For a premier facing a spring election with the prospect of having nothing to show for her promise of a liquefied natural gas industry, it must have been music to Christy Clark’s ears:
“This project is a go.”
So said Byng Giraud, vice president of corporate affairs for Woodfibre LNG at a press conference in Squamish Friday, November 4.
By that he meant that the company behind the project, Pacific Oil and Gas, has taken a final investment decision on the project, now estimated to cost $1.6 billion to build – slightly less than originally estimated.
“This is the first of the 20 projects that are in the pipeline somewhere to go forward, so far,” Clark said at a press conference at the industrial site in Squamish where the plant will be built. “And we are just delighted today to be able to say that LNG in British Columbia is finally becoming a reality.”
Giraud said the decision to take an FID now was based on the B.C. government’s announcement of special electricity rates for LNG projects that opt to use electric drive, as opposed to direct drive using natural gas itself for the chilling process that turns the gas into a liquid.
“In response to the province’s decision today to offer a competitive electricity drive rate for proponents that chose e-drive, I’m proud to announce that the board of directors of Woodfibre’s LNG parent company, Pacific Oil and Gas – part of the worldwide RGE Group – has authorized the funds necessary for the project to proceed,” Giraud said. “So this project, if I’m not clear, is a go.”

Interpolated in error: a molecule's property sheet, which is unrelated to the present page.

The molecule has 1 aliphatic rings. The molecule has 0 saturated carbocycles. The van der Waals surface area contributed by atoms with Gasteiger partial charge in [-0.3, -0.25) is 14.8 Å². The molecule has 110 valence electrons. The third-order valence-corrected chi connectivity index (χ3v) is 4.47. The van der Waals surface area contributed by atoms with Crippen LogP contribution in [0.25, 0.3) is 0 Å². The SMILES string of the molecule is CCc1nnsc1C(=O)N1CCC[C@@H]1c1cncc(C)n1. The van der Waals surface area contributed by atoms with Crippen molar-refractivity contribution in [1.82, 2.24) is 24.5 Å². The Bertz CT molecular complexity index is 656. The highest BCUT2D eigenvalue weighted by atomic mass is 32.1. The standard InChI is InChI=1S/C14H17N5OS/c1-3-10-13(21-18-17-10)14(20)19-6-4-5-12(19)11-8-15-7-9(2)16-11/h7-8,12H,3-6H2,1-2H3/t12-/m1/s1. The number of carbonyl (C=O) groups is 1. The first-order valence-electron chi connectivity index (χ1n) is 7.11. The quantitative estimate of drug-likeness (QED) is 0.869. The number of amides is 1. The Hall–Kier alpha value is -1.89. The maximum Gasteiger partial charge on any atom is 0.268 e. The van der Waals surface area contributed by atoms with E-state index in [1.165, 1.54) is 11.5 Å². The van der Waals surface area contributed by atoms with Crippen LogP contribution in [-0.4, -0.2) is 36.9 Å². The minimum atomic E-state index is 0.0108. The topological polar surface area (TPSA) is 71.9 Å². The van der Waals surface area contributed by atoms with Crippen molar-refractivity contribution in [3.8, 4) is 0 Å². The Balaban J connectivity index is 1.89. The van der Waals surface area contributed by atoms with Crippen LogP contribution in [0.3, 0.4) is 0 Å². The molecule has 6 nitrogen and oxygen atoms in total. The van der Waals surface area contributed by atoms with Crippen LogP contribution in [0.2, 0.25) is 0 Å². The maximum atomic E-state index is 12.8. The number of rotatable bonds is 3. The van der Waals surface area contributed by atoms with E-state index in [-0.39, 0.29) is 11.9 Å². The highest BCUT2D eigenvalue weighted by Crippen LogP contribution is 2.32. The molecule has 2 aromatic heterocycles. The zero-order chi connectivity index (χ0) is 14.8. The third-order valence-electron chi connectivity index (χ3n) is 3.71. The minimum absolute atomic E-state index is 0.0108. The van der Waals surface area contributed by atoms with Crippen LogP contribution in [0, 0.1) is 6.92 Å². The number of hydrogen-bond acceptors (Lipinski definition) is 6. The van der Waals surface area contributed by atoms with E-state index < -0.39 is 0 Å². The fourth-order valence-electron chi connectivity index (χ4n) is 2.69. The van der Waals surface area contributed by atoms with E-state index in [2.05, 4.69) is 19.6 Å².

It’s not clear how the new rates for LNG projects using e-drive differ from standard power industrial rates. The B.C. government has not yet clarified how the rates differ from the standard industrial rates.
The Woodfibre LNG project is not of the magnitude of Petronas’ Pacific NorthWest LNG in Prince Rupert or Shell’s LNG Canada project in Kitimat. The 2.1 million tonnes of LNG it will produce annually is roughly one-ninth the size of those larger projects.
But it will be the first LNG plant to be built in B.C. that will export B.C. natural gas to Asia. (FortisBC has an LNG plant, but it serves a domestic market).
And though comparatively small, even a small LNG plant is a significant capital investment – equivalent to cost of building a new pulp mill.
The Woodfibre LNG project has the backing of the Squamish First Nation, which established 25 conditions for approval, all of which the company agreed to.
One of those conditions was moving to air cooling, rather than use seawater to vent the heat created in the chilling process.
Using electric drive, rather than natural gas for the liquefaction process, will reduce the plant’s potential greenhouse gas emissions.
Even so, there has been stiff opposition to the project, including from the District of Squamish, which has opposed its construction.
Opponents may even be resorting to vandalism. The day before Friday’s announcement, the community office used by Woodfibre LNG and FortisBC, which will supply the plant’s natural gas, was set on fire in what police have ruled to be arson.
By Nelson Bennett: firstname.lastname@example.org